The last time we met, we began our discussion of the various techniques used to shape and modify trees with a brief discussion of pruning and grafting. Things are about to get more interesting!
“Espalier” is a French term derived from the Italian spalliera. Spalla means “shoulder” and espalier, therefore, means “something to lean one’s shoulder against.”
This method was used during the Middle Ages to allow fruit trees to be grown inside and along castle walls both to preserve the open courtyard and to utilize the heat reflected from the nearby wall prolonging the tree’s growing season. (The castle walls become the “shoulders.”)
Essentially, some of the tree branches are trained along horizontal wires with extraneous growth removed by pruning, thereby transforming trees from three-dimensional plants to two-dimensional ones.
Espalier utilizes three primary designs:
• The stepover, which has only one row of trained branches.
• The classic espalier, which has two or three rows.
• The cordon, which has a main trunk with short lateral branches growing at 45-degree angles carrying the fruit and flowers.
A version of the cordon is the super column in which the trunk is allowed to grow up to eight feet, allowing it to be used as patio decoration. The classic espaliered fruit trees are still grown today as decorative elements while also affording easy harvesting.
Everybody recognizes topiaries. These are the forms into which evergreen trees and shrubs are sheared to create geometric shapes and creatures both recognizable and fanciful. Even flat-topped hedges are a simple form of topiary. Yews, myrtles and boxwood are favorite plants for this method.
A modern variant of this concept uses ivy plants wrapped around design scaffolds. Regular pruning, in all cases, is necessary to prevent the foliage from overgrowing and blurring the edges of the design.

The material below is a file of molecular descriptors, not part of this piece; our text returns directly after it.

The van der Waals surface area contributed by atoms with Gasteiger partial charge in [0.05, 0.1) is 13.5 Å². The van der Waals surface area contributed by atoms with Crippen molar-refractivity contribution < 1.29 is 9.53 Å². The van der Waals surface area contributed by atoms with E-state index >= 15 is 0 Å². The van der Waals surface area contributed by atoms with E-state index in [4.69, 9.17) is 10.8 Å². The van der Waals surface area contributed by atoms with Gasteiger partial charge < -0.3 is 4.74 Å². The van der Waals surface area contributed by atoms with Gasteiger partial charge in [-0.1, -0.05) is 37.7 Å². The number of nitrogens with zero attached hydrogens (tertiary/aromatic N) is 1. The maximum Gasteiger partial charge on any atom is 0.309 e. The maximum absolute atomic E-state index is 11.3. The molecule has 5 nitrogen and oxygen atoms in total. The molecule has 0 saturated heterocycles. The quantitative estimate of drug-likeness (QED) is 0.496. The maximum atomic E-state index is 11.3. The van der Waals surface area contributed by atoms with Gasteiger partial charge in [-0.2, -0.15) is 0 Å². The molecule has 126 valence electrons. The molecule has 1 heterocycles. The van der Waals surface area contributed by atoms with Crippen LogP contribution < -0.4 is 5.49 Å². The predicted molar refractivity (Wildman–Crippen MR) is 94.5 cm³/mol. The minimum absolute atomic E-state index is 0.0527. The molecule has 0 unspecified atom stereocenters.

Topiary — which was already being practiced in Roman times — is a term from the late 16th century. The French topiare is derived from the Latin topiaries, meaning “ornamental gardener,” having itself been derived from the Greek topos, where it simply means “place.”
Topiary has several variants — cloud-pruning, bonsai and penjing. The first two are Japanese artistic forms, and the last is Chinese.
Cloud-pruning is much like western topiary where the tops of adjoining shrubs are clipped in a flowing pattern designed to resemble a bank of clouds. It can be differentiated from classic bonsai since the trees growing outdoors planted in soil, while in bonsai, the plant is grown in a pot.
Bonsai also tries to create miniature versions of ancient twisted and textured trees, which is accomplished by root cuttings and the careful training of branches.
Penjing also uses miniaturized plants, but instead of simply highlighting dramatic tree forms, it creates a complete landscape by using other materials such as rocks to symbolize cliffs. The Japanese also developed a similar art form after World War II called saikei.
Penjing, however, is an ancient art form.
Pollarding and coppicing are closely related techniques. In essence, the tree trunk is cut down to a particular length so that new shoots will grow out of the remaining trunk or stump. The essential difference is the height at which the cut is made.
A coppiced tree is cut to a foot or less above the soil, and can only be done in the absence of livestock, who will otherwise eat the new shoots. Pollarding is done around the six-foot level. Those olive trees with ancient gnarled trunks appear to be the result of pollarding.
Not all tree species can survive coppicing or pollarding. Broadleaf species such as beeches, oaks, mulberries and black locust do just fine, but few conifers can handle such treatment. Although it can take years for treated trees to yield shoots for basketry and firewood, it does allow regular harvesting from a single tree. And, of course, it is used today in gardens to keep trees within a manageable size.
Pleaching includes elements of espalier and inosculation (self-formed grafts) in addition to the tight weaving of branches. The etymology clearly indicates this last-mentioned element as the Latin root plecto, meaning “weave or twist together.”
Used primarily for hedging, the tree material can also be trained higher off the ground in an espalier manner on wires for privacy. Or if the purpose is to restrain livestock, demarcate boundaries or reduce soil erosion, the system can be worked lower to the ground.
Pruning may be done, but the eventual result is the intertwined growth of the adjacent trees or shrubs. In the case of livestock hedges, additional brush or dead branches may be added to increase impenetrability.
Clearly, if the arborist is expecting the fence to grow together, trees that will self-graft or inosculate are used. In addition to the plants mentioned in this regard last time, we can add privets, hornbeams and olives.
Trees are also proving to be of interest to many futurists. We will see why the next time we meet.
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